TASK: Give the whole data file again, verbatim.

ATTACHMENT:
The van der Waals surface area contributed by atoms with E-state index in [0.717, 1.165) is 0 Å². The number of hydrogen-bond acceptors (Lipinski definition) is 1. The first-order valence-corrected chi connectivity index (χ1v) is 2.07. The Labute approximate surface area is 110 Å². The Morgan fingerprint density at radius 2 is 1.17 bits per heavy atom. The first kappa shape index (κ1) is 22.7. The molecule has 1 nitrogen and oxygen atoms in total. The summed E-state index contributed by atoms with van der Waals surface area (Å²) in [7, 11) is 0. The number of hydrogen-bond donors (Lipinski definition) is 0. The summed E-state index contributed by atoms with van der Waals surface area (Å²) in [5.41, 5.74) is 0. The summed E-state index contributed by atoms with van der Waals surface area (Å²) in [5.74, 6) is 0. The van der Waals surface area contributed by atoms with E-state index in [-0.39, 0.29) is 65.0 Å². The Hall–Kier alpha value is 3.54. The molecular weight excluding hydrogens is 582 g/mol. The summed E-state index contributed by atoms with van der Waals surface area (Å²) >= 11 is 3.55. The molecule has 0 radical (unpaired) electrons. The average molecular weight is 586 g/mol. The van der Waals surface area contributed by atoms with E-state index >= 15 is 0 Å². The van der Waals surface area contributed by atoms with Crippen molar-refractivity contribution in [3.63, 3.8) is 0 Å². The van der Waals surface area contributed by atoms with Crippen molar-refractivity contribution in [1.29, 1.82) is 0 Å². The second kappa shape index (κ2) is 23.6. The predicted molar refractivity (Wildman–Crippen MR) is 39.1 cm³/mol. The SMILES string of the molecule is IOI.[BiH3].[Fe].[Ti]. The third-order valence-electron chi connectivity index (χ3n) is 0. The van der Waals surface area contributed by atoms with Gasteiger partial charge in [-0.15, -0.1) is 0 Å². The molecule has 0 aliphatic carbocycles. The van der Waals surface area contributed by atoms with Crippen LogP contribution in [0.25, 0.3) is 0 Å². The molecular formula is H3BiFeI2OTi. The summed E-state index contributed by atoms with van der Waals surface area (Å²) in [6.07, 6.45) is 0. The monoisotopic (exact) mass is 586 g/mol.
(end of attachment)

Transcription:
The van der Waals surface area contributed by atoms with E-state index in [0.717, 1.165) is 0 Å². The number of hydrogen-bond acceptors (Lipinski definition) is 1. The first-order valence-corrected chi connectivity index (χ1v) is 2.07. The Labute approximate surface area is 110 Å². The Morgan fingerprint density at radius 2 is 1.17 bits per heavy atom. The first kappa shape index (κ1) is 22.7. The molecule has 1 nitrogen and oxygen atoms in total. The summed E-state index contributed by atoms with van der Waals surface area (Å²) in [7, 11) is 0. The number of hydrogen-bond donors (Lipinski definition) is 0. The summed E-state index contributed by atoms with van der Waals surface area (Å²) in [5.41, 5.74) is 0. The summed E-state index contributed by atoms with van der Waals surface area (Å²) in [5.74, 6) is 0. The van der Waals surface area contributed by atoms with E-state index in [-0.39, 0.29) is 65.0 Å². The Hall–Kier alpha value is 3.54. The molecular weight excluding hydrogens is 582 g/mol. The summed E-state index contributed by atoms with van der Waals surface area (Å²) >= 11 is 3.55. The molecule has 0 radical (unpaired) electrons. The average molecular weight is 586 g/mol. The van der Waals surface area contributed by atoms with E-state index >= 15 is 0 Å². The van der Waals surface area contributed by atoms with Crippen molar-refractivity contribution in [3.63, 3.8) is 0 Å². The van der Waals surface area contributed by atoms with Crippen molar-refractivity contribution in [1.29, 1.82) is 0 Å². The second kappa shape index (κ2) is 23.6. The predicted molar refractivity (Wildman–Crippen MR) is 39.1 cm³/mol. The SMILES string of the molecule is IOI.[BiH3].[Fe].[Ti]. The third-order valence-electron chi connectivity index (χ3n) is 0. The van der Waals surface area contributed by atoms with Gasteiger partial charge in [-0.15, -0.1) is 0 Å². The molecule has 0 aliphatic carbocycles. The van der Waals surface area contributed by atoms with Crippen LogP contribution in [0.25, 0.3) is 0 Å². The molecular formula is H3BiFeI2OTi. The summed E-state index contributed by atoms with van der Waals surface area (Å²) in [6.07, 6.45) is 0. The monoisotopic (exact) mass is 586 g/mol.